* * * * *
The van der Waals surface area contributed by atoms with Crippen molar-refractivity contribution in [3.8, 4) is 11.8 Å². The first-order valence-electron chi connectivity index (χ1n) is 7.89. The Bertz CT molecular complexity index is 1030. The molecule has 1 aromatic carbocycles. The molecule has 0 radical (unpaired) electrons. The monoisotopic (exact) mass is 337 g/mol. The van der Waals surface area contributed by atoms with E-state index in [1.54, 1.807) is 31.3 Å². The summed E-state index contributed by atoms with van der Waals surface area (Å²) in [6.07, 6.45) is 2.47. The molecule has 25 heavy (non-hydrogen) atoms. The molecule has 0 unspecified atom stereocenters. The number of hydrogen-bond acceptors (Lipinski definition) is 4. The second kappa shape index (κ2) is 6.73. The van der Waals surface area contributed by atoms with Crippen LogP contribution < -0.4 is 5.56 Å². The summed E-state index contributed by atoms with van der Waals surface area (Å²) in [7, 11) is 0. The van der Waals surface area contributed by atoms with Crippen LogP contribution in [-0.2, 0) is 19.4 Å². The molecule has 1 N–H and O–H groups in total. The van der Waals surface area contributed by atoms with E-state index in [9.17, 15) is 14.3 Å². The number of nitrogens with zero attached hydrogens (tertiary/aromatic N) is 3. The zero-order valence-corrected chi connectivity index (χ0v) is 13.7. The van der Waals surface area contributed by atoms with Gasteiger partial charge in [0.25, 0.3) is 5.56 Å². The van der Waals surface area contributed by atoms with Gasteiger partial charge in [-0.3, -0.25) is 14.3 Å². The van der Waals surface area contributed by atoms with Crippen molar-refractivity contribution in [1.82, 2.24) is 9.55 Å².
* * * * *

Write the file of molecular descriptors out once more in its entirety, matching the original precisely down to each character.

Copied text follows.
The van der Waals surface area contributed by atoms with Crippen molar-refractivity contribution in [3.8, 4) is 11.8 Å². The first-order valence-electron chi connectivity index (χ1n) is 7.89. The Bertz CT molecular complexity index is 1030. The molecule has 1 aromatic carbocycles. The molecule has 0 radical (unpaired) electrons. The monoisotopic (exact) mass is 337 g/mol. The van der Waals surface area contributed by atoms with E-state index in [1.54, 1.807) is 31.3 Å². The summed E-state index contributed by atoms with van der Waals surface area (Å²) in [6.07, 6.45) is 2.47. The molecule has 25 heavy (non-hydrogen) atoms. The molecule has 0 unspecified atom stereocenters. The number of hydrogen-bond acceptors (Lipinski definition) is 4. The second kappa shape index (κ2) is 6.73. The van der Waals surface area contributed by atoms with Crippen LogP contribution < -0.4 is 5.56 Å². The summed E-state index contributed by atoms with van der Waals surface area (Å²) in [7, 11) is 0. The van der Waals surface area contributed by atoms with Crippen LogP contribution in [-0.2, 0) is 19.4 Å². The molecule has 1 N–H and O–H groups in total. The van der Waals surface area contributed by atoms with E-state index in [9.17, 15) is 14.3 Å². The number of nitrogens with zero attached hydrogens (tertiary/aromatic N) is 3. The zero-order valence-corrected chi connectivity index (χ0v) is 13.7. The van der Waals surface area contributed by atoms with Gasteiger partial charge in [0.25, 0.3) is 5.56 Å². The van der Waals surface area contributed by atoms with Gasteiger partial charge in [-0.3, -0.25) is 14.3 Å². The van der Waals surface area contributed by atoms with Crippen molar-refractivity contribution in [1.82, 2.24) is 9.55 Å².